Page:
8 Change Management Failures to Learn From (2024)

5 Change Management Strategy Failures to Learn From

It’s easy to look back at a failed change management project and see why it happened. The hard part is identifying failure before it happens and understanding how to use those lessons to improve future change implementations.

What Is the Failure Rate for Change Projects?

An often-quoted statistic is 70% of all change projects fail.

However, this is a 30-year-old statistic from a 1993 book called Reengineering the Corporation. It states, “Our unscientific estimate is that as many as 50% to 70% of the organizations that undertake a reengineering effort do not achieve the dramatic results they intended.”

A 2009 McKinsey research paper provided a more detailed breakdown of change success and failure rates, finding:

  • 4.88% are extremely successful.
  • 30.51% are very successful.
  • 48.96% are somewhat successful.
  • 5.87% are not successful at all.

This provides a more nuanced take on change failure rates, with McKinsey evidence suggesting that total change failures occur less than 6% of the time.

Related Resources

8 Infamous Change Management Failures to Learn From

Let’s examine a few infamous examples of change management failures to learn from. Challenge yourself to examine these strategic failures and use the lessons to avoid similar setbacks.

1. Mission Produce’s failed ERP transformation

The Change

In late 2021, Mission Produce launched a new internal ERP system to manage its purchasing, inventory, and financial operations. The ERP transformation’s goal was to support its international growth plan through better operational visibility, automated financial reporting, and integrating data sources.

At launch, Mission Produce quickly realized its ERP change project had gone sideways. The company no longer had visibility into core operation metrics, like the number of avocados in its inventory, their level of quality (i.e., whether they were ripe or had gone bad), whether orders had been shipped, and whether invoices had been paid. 

Why It Failed

While Mission Produce’s CEO told investors that they had spent hundreds of hours planning and preparing for the ERP migration and implementation, he admitted that “the extent and magnitude [of the ERP change] was greater than we anticipated.”

Mission Product’s change initiative failed because it was naïve to how foundational its ERP is to its business operations. The company failed to properly prepare for the ERP implementation from multiple perspectives, including a failure to adequately set up and configure, not beta test it in a sandbox environment or with a beta launch, and a lack of ERP end-user training to enable employees to use the ERP correctly.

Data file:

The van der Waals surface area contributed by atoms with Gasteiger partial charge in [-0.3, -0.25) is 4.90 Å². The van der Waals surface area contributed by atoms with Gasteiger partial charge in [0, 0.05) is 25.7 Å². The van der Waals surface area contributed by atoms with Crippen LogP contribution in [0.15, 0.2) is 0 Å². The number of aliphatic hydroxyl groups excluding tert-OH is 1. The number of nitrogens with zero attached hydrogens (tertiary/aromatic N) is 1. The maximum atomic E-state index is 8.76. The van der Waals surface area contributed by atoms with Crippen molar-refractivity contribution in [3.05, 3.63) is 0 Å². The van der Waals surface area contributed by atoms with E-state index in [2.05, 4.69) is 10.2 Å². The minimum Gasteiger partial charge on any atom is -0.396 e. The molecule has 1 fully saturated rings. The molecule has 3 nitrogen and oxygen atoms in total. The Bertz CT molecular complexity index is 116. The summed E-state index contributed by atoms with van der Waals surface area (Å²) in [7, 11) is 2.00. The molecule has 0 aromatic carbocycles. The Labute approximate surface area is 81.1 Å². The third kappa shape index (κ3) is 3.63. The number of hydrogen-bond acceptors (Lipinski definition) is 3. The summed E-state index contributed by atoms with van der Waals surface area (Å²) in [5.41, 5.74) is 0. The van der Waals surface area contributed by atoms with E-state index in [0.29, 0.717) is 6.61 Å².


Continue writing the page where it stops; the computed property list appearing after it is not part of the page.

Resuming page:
The Impact

The ERP change failure forced the company to revert to manual processes on the fly to keep up with its distribution and operations and fulfill all customer orders. Eventually, Mission Produce hired a third-party ERP consulting group to help get its ERP transformation back on track, but only after it cost the company nearly $4M in over-budget costs and delayed the ERP launch by 9 months.  

2. Revlon’s failed attempt at ERP consolidation post-acquisition

The Change

In 2016, cosmetics enterprise Revlon acquired competitor Elizabeth Arden. This presented challenges for Revlon as it merged business units and integrated processes across the two entities. At the time, both companies had successfully implemented an ERP (Elizabeth Arden with Oracle Fusion, Revlon with Microsoft Dynamics AX), but realized they needed to consolidate their ERP systems going forward and implemented an entirely new ERP system, SAP S4/HANA.

Why It Failed

Revlon soon realized the ERP consolidation change project was doomed to fail. Revlon leadership cited poor ERP design, process mapping, integration, and IT maintenance as core reasons the implementation failed. 

The Impact

The change failure was so disruptive that it shut down a core Revlon manufacturing facility in North Carolina, resulting in millions of dollars in lost sales. This had a downstream impact, causing the company to incur shipping fees and damaging its customer service reputation. It also resulted in its stockholders sueing the company due to the negative impact the failure had on Revlon’s stock price.

3. OpenAI’s board attempts to remove CEO Sam Altman

The Change

In 2023, OpenAI explored the tech scene with the launch of ChatGPT. Quickly becoming the fastest adopted application in history, its board members began to feel pressure from those in the tech community who feared AI. Its board members discussed these fears with its CEO, Sam Altman, who defied the board’s wishes and continued to push AI innovation and development, which many outside the company viewed as dangerous.